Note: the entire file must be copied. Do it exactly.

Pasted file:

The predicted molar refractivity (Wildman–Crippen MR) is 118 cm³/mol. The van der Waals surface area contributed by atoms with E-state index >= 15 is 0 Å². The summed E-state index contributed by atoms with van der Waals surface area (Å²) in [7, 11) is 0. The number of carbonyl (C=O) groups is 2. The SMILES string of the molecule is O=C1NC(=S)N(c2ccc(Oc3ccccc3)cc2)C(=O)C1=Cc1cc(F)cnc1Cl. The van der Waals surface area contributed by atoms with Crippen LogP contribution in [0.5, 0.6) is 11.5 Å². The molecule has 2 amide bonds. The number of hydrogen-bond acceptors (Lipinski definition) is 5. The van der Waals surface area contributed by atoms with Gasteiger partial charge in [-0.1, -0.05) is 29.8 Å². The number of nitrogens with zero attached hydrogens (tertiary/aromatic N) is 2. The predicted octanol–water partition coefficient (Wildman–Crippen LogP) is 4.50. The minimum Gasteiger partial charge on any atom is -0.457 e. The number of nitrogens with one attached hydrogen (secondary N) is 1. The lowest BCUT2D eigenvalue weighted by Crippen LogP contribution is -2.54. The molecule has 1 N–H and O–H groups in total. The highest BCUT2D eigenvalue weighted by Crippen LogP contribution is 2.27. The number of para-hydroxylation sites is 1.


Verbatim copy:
The predicted molar refractivity (Wildman–Crippen MR) is 118 cm³/mol. The van der Waals surface area contributed by atoms with E-state index >= 15 is 0 Å². The summed E-state index contributed by atoms with van der Waals surface area (Å²) in [7, 11) is 0. The number of carbonyl (C=O) groups is 2. The SMILES string of the molecule is O=C1NC(=S)N(c2ccc(Oc3ccccc3)cc2)C(=O)C1=Cc1cc(F)cnc1Cl. The van der Waals surface area contributed by atoms with Crippen LogP contribution in [0.5, 0.6) is 11.5 Å². The molecule has 2 amide bonds. The number of hydrogen-bond acceptors (Lipinski definition) is 5. The van der Waals surface area contributed by atoms with Gasteiger partial charge in [-0.1, -0.05) is 29.8 Å². The number of nitrogens with zero attached hydrogens (tertiary/aromatic N) is 2. The predicted octanol–water partition coefficient (Wildman–Crippen LogP) is 4.50. The minimum Gasteiger partial charge on any atom is -0.457 e. The number of nitrogens with one attached hydrogen (secondary N) is 1. The lowest BCUT2D eigenvalue weighted by Crippen LogP contribution is -2.54. The molecule has 1 N–H and O–H groups in total. The highest BCUT2D eigenvalue weighted by Crippen LogP contribution is 2.27. The number of para-hydroxylation sites is 1.